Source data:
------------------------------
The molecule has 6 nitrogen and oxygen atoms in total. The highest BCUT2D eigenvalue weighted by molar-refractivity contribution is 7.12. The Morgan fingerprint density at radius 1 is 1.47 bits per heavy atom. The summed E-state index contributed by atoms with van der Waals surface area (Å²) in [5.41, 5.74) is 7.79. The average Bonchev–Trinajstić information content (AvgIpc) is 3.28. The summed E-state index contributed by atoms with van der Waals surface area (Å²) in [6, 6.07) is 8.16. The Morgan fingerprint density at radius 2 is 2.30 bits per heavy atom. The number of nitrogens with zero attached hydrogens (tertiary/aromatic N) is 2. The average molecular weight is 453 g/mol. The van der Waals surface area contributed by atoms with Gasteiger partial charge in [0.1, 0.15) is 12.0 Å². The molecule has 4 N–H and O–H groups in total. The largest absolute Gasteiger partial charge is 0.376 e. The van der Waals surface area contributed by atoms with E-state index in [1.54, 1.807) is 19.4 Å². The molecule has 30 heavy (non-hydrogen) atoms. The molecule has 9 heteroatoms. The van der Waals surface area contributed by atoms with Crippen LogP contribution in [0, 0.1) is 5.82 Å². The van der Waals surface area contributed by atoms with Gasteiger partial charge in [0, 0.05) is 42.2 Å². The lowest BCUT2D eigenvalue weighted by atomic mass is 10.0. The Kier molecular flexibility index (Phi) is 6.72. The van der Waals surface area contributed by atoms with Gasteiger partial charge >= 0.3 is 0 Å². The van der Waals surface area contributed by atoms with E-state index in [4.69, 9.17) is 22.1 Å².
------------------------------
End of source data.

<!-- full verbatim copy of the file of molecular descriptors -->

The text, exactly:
The molecule has 6 nitrogen and oxygen atoms in total. The highest BCUT2D eigenvalue weighted by molar-refractivity contribution is 7.12. The Morgan fingerprint density at radius 1 is 1.47 bits per heavy atom. The summed E-state index contributed by atoms with van der Waals surface area (Å²) in [5.41, 5.74) is 7.79. The average Bonchev–Trinajstić information content (AvgIpc) is 3.28. The summed E-state index contributed by atoms with van der Waals surface area (Å²) in [6, 6.07) is 8.16. The Morgan fingerprint density at radius 2 is 2.30 bits per heavy atom. The number of nitrogens with zero attached hydrogens (tertiary/aromatic N) is 2. The average molecular weight is 453 g/mol. The van der Waals surface area contributed by atoms with Gasteiger partial charge in [0.1, 0.15) is 12.0 Å². The molecule has 4 N–H and O–H groups in total. The largest absolute Gasteiger partial charge is 0.376 e. The van der Waals surface area contributed by atoms with E-state index in [1.54, 1.807) is 19.4 Å². The molecule has 30 heavy (non-hydrogen) atoms. The molecule has 9 heteroatoms. The van der Waals surface area contributed by atoms with Crippen LogP contribution in [0, 0.1) is 5.82 Å². The van der Waals surface area contributed by atoms with Gasteiger partial charge in [0, 0.05) is 42.2 Å². The lowest BCUT2D eigenvalue weighted by atomic mass is 10.0. The Kier molecular flexibility index (Phi) is 6.72. The van der Waals surface area contributed by atoms with Gasteiger partial charge >= 0.3 is 0 Å². The van der Waals surface area contributed by atoms with E-state index in [4.69, 9.17) is 22.1 Å².